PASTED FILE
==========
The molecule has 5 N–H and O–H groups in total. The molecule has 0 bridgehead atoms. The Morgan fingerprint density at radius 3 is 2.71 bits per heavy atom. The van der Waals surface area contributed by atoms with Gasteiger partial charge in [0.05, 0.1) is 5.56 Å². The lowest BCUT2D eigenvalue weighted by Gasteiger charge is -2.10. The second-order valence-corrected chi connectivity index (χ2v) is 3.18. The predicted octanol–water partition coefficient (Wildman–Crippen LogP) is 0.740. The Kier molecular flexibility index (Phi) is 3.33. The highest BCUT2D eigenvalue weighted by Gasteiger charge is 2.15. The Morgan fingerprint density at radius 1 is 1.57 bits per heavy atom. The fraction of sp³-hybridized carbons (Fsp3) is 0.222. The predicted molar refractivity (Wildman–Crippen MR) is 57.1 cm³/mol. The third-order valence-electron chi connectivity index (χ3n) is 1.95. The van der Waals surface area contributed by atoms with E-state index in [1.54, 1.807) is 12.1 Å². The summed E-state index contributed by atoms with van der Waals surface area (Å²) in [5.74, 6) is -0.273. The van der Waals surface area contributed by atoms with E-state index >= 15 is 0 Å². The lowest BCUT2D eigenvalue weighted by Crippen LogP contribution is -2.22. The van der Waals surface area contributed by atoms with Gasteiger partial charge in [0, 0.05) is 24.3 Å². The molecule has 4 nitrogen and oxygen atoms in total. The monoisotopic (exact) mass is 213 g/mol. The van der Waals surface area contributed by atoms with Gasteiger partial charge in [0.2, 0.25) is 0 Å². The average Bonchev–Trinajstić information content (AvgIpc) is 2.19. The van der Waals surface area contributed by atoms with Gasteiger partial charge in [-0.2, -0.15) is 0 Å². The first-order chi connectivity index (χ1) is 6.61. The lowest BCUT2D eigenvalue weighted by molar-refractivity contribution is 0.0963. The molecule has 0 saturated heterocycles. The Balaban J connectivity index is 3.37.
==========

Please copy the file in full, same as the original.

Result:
The molecule has 5 N–H and O–H groups in total. The molecule has 0 bridgehead atoms. The Morgan fingerprint density at radius 3 is 2.71 bits per heavy atom. The van der Waals surface area contributed by atoms with Gasteiger partial charge in [0.05, 0.1) is 5.56 Å². The lowest BCUT2D eigenvalue weighted by Gasteiger charge is -2.10. The second-order valence-corrected chi connectivity index (χ2v) is 3.18. The predicted octanol–water partition coefficient (Wildman–Crippen LogP) is 0.740. The Kier molecular flexibility index (Phi) is 3.33. The highest BCUT2D eigenvalue weighted by Gasteiger charge is 2.15. The Morgan fingerprint density at radius 1 is 1.57 bits per heavy atom. The fraction of sp³-hybridized carbons (Fsp3) is 0.222. The predicted molar refractivity (Wildman–Crippen MR) is 57.1 cm³/mol. The third-order valence-electron chi connectivity index (χ3n) is 1.95. The van der Waals surface area contributed by atoms with E-state index in [1.54, 1.807) is 12.1 Å². The summed E-state index contributed by atoms with van der Waals surface area (Å²) in [5.74, 6) is -0.273. The van der Waals surface area contributed by atoms with E-state index >= 15 is 0 Å². The lowest BCUT2D eigenvalue weighted by Crippen LogP contribution is -2.22. The van der Waals surface area contributed by atoms with Gasteiger partial charge in [0, 0.05) is 24.3 Å². The molecule has 4 nitrogen and oxygen atoms in total. The monoisotopic (exact) mass is 213 g/mol. The van der Waals surface area contributed by atoms with Gasteiger partial charge in [0.2, 0.25) is 0 Å². The average Bonchev–Trinajstić information content (AvgIpc) is 2.19. The van der Waals surface area contributed by atoms with Gasteiger partial charge in [-0.2, -0.15) is 0 Å². The first-order chi connectivity index (χ1) is 6.61. The lowest BCUT2D eigenvalue weighted by molar-refractivity contribution is 0.0963. The molecule has 0 saturated heterocycles. The Balaban J connectivity index is 3.37.